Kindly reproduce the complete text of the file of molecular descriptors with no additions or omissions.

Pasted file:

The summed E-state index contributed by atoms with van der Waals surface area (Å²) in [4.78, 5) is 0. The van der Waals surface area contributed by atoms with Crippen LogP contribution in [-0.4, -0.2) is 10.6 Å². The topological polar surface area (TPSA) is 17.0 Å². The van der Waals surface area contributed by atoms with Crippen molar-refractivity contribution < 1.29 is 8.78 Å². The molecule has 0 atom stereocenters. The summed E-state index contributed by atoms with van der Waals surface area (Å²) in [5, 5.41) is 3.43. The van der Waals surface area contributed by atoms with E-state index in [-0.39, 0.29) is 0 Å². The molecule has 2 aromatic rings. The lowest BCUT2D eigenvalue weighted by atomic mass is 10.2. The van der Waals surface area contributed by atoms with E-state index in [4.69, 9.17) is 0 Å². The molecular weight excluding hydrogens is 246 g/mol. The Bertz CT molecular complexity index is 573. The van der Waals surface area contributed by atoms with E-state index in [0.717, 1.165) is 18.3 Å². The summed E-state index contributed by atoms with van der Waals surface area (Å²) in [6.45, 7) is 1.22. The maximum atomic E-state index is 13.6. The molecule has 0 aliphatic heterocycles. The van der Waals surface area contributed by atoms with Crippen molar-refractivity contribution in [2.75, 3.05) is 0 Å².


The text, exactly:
The summed E-state index contributed by atoms with van der Waals surface area (Å²) in [4.78, 5) is 0. The van der Waals surface area contributed by atoms with Crippen LogP contribution in [-0.4, -0.2) is 10.6 Å². The topological polar surface area (TPSA) is 17.0 Å². The van der Waals surface area contributed by atoms with Crippen molar-refractivity contribution < 1.29 is 8.78 Å². The molecule has 0 atom stereocenters. The summed E-state index contributed by atoms with van der Waals surface area (Å²) in [5, 5.41) is 3.43. The van der Waals surface area contributed by atoms with E-state index in [-0.39, 0.29) is 0 Å². The molecule has 2 aromatic rings. The lowest BCUT2D eigenvalue weighted by atomic mass is 10.2. The van der Waals surface area contributed by atoms with E-state index in [4.69, 9.17) is 0 Å². The molecular weight excluding hydrogens is 246 g/mol. The Bertz CT molecular complexity index is 573. The van der Waals surface area contributed by atoms with E-state index in [0.717, 1.165) is 18.3 Å². The summed E-state index contributed by atoms with van der Waals surface area (Å²) in [6.45, 7) is 1.22. The maximum atomic E-state index is 13.6. The molecule has 0 aliphatic heterocycles. The van der Waals surface area contributed by atoms with Crippen molar-refractivity contribution in [2.75, 3.05) is 0 Å².